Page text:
The inherent justification of all emotion is an assumed existent thing because no person can ever completely explain her emotions. The reason for this is because emotions are often heavily reliant on a subconscious understanding, one no person ever has complete control over or even part (<50%); emotions grow and evolve over time, and are derived from a wide slew of sources, including, but not limited to: interactions with other people and other people’s emotions, personal experience both daily and over longer periods of time, inherent and pseudo-natural personal traits (pseudo-natural: assumption of a transcendental intellect still reliant on a ‘natural’ world), personal taste in art and the like, emotional ‘training’ (what you reading, bro?) etc.
To assume a need to justify emotions ignores the reality of the matter: that emotions are inherently justified, because they’re inherently subjective/relative (opposite of ‘fact’, which is inherently objective/Absolute (as far as perception is concerned)).
Now, I’m not saying that your emotions don’t matter, quite the contrary: I’m saying that, because of that relative nature, they matter so much (just as facts do) that no one can ever even question them without an assumption of Absolute subjectivity (what is: a bigot), oftentimes not even you yourself. And if someone else feels the need to assume your or anyone’s emotions as not inherently justified, or even not relevant, in that emotions are affecting people at every moment of the day, whether they realize it or not, is just as stupid. Emotions are a thing, get over it. They are also not a thing you can quantify like you can quantify facts, which means they’re much harder to successfully use in any dialectic (debate, argument, whatever).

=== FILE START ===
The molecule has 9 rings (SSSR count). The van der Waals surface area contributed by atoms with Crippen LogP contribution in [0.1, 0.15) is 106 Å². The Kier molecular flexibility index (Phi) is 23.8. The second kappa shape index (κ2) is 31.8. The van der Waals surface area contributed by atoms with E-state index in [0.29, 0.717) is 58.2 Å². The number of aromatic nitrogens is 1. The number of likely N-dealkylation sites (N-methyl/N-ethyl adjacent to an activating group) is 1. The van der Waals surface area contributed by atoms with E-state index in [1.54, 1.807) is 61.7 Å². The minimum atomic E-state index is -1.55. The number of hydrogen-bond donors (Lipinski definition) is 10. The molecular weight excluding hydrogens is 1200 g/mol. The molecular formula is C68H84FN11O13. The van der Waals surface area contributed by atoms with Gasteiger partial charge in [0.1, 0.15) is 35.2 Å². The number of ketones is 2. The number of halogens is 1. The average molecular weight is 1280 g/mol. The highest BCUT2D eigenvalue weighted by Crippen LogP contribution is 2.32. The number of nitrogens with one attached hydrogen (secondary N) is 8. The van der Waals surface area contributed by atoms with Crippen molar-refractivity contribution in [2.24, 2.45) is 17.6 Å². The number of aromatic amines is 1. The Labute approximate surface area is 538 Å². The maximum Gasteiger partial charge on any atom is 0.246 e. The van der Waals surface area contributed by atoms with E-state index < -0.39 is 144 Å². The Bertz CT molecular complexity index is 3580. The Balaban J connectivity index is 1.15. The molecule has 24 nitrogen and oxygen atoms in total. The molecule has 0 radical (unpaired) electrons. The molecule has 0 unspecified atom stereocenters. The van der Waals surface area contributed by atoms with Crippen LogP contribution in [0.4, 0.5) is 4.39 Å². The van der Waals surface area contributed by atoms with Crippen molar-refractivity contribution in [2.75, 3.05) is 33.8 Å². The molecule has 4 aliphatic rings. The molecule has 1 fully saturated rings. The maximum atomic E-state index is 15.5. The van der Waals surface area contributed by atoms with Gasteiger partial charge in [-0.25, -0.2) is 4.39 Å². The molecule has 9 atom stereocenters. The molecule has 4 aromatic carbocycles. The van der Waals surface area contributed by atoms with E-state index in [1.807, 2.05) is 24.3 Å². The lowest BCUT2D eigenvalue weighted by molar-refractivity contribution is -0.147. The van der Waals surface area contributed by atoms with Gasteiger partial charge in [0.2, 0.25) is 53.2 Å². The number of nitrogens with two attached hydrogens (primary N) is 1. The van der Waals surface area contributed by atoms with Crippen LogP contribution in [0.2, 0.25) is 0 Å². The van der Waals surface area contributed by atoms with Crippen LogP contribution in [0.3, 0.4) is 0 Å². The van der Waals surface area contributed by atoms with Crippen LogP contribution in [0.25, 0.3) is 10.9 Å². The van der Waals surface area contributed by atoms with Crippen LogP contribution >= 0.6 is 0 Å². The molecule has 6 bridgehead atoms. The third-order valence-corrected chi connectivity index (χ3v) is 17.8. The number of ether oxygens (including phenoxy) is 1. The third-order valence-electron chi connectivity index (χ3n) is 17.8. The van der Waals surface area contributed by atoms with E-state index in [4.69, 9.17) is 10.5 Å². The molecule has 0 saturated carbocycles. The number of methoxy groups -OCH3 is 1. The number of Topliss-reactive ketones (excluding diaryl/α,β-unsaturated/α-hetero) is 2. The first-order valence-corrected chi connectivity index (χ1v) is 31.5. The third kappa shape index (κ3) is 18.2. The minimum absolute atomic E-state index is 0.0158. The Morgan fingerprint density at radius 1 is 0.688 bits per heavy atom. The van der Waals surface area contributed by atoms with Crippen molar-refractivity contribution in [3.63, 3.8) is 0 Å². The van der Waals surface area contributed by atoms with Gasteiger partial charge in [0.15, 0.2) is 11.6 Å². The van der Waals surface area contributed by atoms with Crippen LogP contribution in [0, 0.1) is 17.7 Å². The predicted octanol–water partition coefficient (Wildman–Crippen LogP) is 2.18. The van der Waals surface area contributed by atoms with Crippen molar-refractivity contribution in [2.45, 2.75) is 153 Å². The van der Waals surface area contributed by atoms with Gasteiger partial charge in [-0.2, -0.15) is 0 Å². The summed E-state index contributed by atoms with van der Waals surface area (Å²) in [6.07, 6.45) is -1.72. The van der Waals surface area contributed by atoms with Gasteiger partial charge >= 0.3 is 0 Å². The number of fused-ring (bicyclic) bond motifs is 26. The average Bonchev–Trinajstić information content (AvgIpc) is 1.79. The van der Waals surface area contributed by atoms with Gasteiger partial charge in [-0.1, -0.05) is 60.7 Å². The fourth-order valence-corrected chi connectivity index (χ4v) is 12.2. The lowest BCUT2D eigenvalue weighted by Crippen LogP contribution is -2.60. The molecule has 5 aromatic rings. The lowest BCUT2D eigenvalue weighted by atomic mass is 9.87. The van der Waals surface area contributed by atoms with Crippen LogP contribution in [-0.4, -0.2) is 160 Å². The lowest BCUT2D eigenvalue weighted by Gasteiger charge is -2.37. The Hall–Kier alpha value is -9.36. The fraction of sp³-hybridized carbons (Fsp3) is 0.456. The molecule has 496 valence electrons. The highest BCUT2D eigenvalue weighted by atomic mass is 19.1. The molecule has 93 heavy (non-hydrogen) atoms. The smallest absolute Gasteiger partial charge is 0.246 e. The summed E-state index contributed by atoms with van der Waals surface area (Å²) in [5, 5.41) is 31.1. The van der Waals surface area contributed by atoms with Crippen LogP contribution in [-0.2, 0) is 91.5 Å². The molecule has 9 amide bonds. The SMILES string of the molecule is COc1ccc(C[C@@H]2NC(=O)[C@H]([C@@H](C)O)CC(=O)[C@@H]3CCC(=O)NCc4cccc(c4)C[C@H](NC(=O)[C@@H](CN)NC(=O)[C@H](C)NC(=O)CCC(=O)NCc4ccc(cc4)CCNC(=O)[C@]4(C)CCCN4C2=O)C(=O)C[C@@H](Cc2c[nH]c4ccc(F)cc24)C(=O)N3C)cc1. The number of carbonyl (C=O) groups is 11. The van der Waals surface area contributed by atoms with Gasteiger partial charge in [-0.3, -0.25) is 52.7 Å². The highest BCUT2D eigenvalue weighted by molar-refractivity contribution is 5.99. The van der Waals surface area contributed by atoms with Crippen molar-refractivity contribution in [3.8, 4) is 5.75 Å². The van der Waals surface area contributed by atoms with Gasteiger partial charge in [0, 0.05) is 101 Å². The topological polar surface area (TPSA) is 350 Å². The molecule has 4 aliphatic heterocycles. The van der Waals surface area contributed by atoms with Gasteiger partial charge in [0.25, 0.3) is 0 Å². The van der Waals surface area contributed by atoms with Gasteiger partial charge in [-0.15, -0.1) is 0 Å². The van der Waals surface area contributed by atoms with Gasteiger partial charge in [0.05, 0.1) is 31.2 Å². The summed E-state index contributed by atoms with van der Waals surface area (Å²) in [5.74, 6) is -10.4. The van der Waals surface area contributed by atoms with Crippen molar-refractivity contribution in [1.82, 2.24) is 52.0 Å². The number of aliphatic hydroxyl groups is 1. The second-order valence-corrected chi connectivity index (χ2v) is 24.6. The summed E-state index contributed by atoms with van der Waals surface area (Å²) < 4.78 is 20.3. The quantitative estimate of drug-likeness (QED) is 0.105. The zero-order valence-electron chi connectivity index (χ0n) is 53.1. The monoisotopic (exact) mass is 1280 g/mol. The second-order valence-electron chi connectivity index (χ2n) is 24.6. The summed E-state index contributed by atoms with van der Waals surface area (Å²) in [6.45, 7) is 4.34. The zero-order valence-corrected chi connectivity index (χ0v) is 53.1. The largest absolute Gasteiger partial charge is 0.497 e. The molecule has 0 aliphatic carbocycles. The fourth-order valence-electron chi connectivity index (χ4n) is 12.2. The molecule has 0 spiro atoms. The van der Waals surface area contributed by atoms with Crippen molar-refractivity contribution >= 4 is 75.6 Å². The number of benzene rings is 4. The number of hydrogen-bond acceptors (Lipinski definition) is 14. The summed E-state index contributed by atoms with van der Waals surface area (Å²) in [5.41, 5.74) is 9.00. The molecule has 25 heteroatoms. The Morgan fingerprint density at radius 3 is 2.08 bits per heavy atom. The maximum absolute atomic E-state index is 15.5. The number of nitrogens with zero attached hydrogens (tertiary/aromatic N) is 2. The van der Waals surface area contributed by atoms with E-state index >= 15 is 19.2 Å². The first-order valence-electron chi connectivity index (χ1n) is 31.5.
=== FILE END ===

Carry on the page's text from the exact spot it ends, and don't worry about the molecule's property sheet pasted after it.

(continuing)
But that also means the ability to have those emotions, and to let them out in a healthy way, is just as important a realization.
Which is what free speech is. I certainly can’t be the only who finds ‘being healthy’ to be a bit more of a tedious and downright difficult task than Men’s Health is going to CONSTANTLY remind me it is (my body, my choice). Getting emotions out ‘in a healthy way’ can be a very tedious task, because unlike getting physically fit, there’s not nearly as clear-cut a process for every person. Exercising and not eating Shit can be generally accepted as fairly good step-off point in becoming physically healthy, but just as no two people’s bodies are exactly the same, no two people’s personal recognition of emotion is ever the same either, and, considering the amount of mental stability it takes to really see one’s self objectively, that ‘recognition of emotion’ may even be more complicated, if anything because we seem to understand how our bodies work a little better than we do our minds as of late. To do it successfully (understand ourselves as thinking beings), we need to be able to say whatever comes to mind, without fear that we’re going to be lynched for taking such a chance, because understanding our emotions is complicated and idiosyncratic, let alone understanding the process through which we do that, and let alone understanding how those two concepts/understandings then interact with the rest of the world and with where we (as ‘thinking beings’) stand in it.
Which is what the argument here is. Gavin McInnes is not Plato. He’s no Einstein or Mother Teresa or Tommy Wiseau. His thought isn’t the most ‘new’ or ‘provocative’ unless we’re talking about the way he phrases it, or we’re ignoring facts. He talks, generally, to a niche and he’s made some mistakes in how he goes about breaking out of it, but if Gavin McInnes, an objectively interesting provocateur at best and a caterer to a small and potentially disturbed niche at worst, can be so easily deleted from the internet, I don’t see how we’re not headed straight towards ‘deleted from the internet=deleted from history’ with all suggestions of breaks or to slow down punishable by death.
The beauty of the internet is in its potential as a free, public forum, so defined by our species’ ability/desire to attempt to understand itself in as many possible ways as is necessary to ensure its survival (intellect as an extension of nature).
If someone’s ‘simply trying to be mean’ about it…